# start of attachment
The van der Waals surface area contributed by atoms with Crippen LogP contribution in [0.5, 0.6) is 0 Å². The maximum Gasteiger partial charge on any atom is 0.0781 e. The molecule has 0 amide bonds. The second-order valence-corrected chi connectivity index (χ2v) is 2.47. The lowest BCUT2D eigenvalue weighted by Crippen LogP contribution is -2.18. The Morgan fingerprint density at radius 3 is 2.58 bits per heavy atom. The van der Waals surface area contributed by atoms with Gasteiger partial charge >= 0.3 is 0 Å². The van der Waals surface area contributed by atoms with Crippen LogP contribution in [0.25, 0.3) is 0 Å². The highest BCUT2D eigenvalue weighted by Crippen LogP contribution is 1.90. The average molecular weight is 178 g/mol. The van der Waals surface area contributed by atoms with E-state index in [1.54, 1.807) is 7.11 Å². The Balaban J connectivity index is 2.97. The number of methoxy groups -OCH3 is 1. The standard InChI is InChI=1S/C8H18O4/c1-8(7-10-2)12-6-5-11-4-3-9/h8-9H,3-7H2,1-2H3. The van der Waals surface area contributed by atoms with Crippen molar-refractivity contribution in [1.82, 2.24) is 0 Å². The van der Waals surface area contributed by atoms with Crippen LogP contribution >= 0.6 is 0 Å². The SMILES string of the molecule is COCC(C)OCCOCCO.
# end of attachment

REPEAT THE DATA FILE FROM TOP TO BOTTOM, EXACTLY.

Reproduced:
The van der Waals surface area contributed by atoms with Crippen LogP contribution in [0.5, 0.6) is 0 Å². The maximum Gasteiger partial charge on any atom is 0.0781 e. The molecule has 0 amide bonds. The second-order valence-corrected chi connectivity index (χ2v) is 2.47. The lowest BCUT2D eigenvalue weighted by Crippen LogP contribution is -2.18. The Morgan fingerprint density at radius 3 is 2.58 bits per heavy atom. The van der Waals surface area contributed by atoms with Gasteiger partial charge >= 0.3 is 0 Å². The van der Waals surface area contributed by atoms with Crippen LogP contribution in [0.25, 0.3) is 0 Å². The highest BCUT2D eigenvalue weighted by Crippen LogP contribution is 1.90. The average molecular weight is 178 g/mol. The van der Waals surface area contributed by atoms with E-state index in [1.54, 1.807) is 7.11 Å². The Balaban J connectivity index is 2.97. The number of methoxy groups -OCH3 is 1. The standard InChI is InChI=1S/C8H18O4/c1-8(7-10-2)12-6-5-11-4-3-9/h8-9H,3-7H2,1-2H3. The van der Waals surface area contributed by atoms with Crippen molar-refractivity contribution in [1.82, 2.24) is 0 Å². The van der Waals surface area contributed by atoms with Crippen LogP contribution >= 0.6 is 0 Å². The SMILES string of the molecule is COCC(C)OCCOCCO.